Eugene Weekly : Theater : 1.28.10


Actors Cabaret Lands on Its Feet
CATS! in a small theater
by Anna Grace

London! New York! … Eugene? 

Rights to musical phenomenon CATS! became available on Jan. 20, 2010. Actors Cabaret of Eugene showed considerable restraint in waiting two whole days before opening their show making them possibly the first small theater to mount a production. Beyond being a completely entertaining evening, CATS! is a lesson in how hard work, passion and creativity can produce timeless and touching work.

Bustopher Jones (Don Kelley). Courtesy ACE.

If you are one of the five people left on Earth who doesn’t know the story of CATS!, allow me to fill you in. In the early ’80s, composer Andrew Lloyd Webber set T.S. Eliot’s Old Possum’s Book of Practical Cats to music, creating a hit that ran for an unprecedented 21 years in London and 18 years in New York and spawned touring companies throughout the world.

Director Joe Zingo tackled this iconic piece with a less-is-more attitude. Focusing on music and character, Zingo scaled back on the dancing and dazzling light show generally associated with the production. Rather than seeing hard bodies in skintight leotards doing the sexy cat dance, ACE audiences watch Eliot’s poetry come alive through song and character. 

Zingo uses the snug ACE stage to his advantage, creating a simple, cat-friendly world of nooks and crannies and platforms. The 23 actors easily arranged themselves, stretching out, flexing, or cuddling in piles of two or three. The energy Zingo saved on the set was poured into the incredible costumes. Each costume is different, all created by Zingo with input from the actors on how the character of each cat should look and move. Real and fake fur, hand painted tights, individually crafted wigs and whimsical makeup — the costumes alone could have stolen the show. Fortunately, the cast gave the clothing a run for its money.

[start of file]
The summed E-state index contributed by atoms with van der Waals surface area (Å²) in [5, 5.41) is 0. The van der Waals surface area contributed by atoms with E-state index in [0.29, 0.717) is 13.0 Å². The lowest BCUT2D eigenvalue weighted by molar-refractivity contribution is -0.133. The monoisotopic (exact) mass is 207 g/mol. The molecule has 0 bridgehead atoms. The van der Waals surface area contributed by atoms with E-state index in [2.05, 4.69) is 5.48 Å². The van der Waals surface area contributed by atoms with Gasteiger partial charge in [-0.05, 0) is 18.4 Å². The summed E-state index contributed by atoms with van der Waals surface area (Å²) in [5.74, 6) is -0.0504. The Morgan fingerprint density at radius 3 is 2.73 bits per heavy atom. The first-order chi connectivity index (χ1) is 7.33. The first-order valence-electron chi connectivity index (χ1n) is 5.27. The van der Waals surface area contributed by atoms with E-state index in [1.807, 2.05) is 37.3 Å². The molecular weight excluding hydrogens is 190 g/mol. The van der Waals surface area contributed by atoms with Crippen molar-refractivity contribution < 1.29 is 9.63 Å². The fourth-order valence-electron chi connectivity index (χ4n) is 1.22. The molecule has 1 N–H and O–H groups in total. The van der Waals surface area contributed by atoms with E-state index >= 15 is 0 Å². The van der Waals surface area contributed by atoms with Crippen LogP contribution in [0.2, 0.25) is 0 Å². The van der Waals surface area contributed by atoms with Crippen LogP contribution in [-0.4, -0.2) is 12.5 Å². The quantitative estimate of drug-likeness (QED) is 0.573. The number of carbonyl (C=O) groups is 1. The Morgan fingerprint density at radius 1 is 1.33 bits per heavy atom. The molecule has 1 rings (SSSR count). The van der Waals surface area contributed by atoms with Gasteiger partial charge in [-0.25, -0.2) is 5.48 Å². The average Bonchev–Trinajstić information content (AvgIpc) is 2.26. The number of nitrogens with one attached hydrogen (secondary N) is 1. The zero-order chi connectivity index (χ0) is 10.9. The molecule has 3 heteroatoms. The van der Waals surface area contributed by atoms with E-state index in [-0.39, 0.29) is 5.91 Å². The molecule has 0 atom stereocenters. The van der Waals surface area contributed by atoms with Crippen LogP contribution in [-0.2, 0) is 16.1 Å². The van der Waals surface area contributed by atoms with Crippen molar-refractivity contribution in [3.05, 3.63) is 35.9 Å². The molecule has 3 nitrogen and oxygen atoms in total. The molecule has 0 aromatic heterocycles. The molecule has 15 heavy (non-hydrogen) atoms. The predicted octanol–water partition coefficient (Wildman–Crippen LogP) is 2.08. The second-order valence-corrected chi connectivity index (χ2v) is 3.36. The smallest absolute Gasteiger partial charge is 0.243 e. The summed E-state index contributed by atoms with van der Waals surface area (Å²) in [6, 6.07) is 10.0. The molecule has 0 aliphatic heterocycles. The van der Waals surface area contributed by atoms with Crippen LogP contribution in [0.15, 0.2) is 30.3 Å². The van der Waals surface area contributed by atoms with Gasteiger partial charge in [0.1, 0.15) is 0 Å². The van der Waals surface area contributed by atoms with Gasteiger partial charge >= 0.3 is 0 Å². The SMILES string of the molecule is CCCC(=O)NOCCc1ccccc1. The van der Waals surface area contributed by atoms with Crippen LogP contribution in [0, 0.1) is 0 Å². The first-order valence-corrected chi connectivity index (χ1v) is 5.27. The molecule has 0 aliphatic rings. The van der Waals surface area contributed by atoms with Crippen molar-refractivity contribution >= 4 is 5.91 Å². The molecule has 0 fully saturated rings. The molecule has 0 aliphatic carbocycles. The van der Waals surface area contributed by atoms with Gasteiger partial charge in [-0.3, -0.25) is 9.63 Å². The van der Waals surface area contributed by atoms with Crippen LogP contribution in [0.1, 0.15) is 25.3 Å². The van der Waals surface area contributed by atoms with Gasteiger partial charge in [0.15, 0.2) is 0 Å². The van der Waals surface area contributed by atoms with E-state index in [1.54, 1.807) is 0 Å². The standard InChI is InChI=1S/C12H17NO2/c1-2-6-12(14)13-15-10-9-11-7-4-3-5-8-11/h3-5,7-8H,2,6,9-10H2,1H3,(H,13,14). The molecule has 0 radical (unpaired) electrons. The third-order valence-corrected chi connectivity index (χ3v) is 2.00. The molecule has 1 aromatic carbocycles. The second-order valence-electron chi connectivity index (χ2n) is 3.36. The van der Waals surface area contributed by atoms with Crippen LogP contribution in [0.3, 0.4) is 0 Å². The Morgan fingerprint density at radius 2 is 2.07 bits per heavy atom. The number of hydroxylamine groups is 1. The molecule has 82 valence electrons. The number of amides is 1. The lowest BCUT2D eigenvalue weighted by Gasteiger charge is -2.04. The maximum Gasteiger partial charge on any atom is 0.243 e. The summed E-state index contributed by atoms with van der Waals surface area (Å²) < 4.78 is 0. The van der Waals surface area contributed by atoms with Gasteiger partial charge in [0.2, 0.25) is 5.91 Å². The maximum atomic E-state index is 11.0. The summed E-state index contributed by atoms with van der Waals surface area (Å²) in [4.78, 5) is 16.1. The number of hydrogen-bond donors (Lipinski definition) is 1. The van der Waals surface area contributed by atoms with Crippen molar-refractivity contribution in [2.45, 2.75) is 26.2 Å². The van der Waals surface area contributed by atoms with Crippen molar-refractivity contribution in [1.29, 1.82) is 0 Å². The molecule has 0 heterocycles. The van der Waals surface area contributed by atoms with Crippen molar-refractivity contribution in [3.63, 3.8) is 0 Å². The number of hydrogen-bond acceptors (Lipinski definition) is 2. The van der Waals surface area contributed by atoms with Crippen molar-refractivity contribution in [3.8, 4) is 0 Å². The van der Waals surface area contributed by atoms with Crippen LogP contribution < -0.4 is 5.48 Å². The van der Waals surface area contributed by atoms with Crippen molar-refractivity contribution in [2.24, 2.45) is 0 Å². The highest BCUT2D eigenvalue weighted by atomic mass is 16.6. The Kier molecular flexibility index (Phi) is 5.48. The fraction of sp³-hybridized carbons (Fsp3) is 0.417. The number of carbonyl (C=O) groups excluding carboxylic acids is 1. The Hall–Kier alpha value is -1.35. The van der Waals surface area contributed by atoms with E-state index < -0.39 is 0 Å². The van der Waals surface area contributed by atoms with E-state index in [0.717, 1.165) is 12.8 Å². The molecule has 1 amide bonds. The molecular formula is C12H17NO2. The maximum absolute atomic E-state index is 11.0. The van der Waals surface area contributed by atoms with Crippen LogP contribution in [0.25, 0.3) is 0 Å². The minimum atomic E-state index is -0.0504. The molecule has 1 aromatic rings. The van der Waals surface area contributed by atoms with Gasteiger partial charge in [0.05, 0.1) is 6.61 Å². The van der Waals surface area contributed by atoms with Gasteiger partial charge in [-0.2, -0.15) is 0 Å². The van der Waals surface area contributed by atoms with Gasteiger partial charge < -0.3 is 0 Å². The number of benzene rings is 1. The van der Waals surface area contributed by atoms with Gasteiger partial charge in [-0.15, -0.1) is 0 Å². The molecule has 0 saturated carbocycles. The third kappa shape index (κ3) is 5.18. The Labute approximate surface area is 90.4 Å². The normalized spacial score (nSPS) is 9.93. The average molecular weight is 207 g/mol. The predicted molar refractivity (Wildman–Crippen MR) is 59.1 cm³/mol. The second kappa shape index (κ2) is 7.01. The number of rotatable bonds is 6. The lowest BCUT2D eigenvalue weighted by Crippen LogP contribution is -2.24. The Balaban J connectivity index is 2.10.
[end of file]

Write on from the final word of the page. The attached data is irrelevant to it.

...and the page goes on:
Movement is a key piece in the success of CATS! Co-choreographed by Zingo and the amazing Chip Sherman (who plays Magical Mr. Mistoffelees) the dancing is purposeful, often slow, and designed to tell a story. Each cast member is consistently feline in action. Pick an actor and just follow his or her movements. You will never be disappointed.

Singling out star cats would be difficult. I enjoyed the strong voice of Kevin Boling (Old Deuteronomy) who looked for all the world like Michelangelo’s statue of Moses put in a cat suit.  Michelle Sellers and Larry Brown (Grizabella and Gus respectively) brought a poignant theatricality to the world of Jellicle cats. The expressive voice of Laura Elizabeth was nicely showcased.

My goal as a theater writer is to get the right audience members to the right play. This show will obviously appeal to cat people and those who love the work of TS Eliot. But if you’re in one of those categories, you’re probably already on your bicycle headed down to get your tickets (in which case you need to put down this review and focus on the traffic). The folks I hope to invite to this show are the skeptics. If you think a little theater can’t pull off a big budget musical, or if you’re put off by singing cats, I want you to open a little space in your heart for this production. Essentially, ACE presents a study in how a small town theater can reinterpret a big budget musical. 

CATS! continues through Feb. 27 at Actors Cabaret of Eugene. Tix at or (541) 683-4368.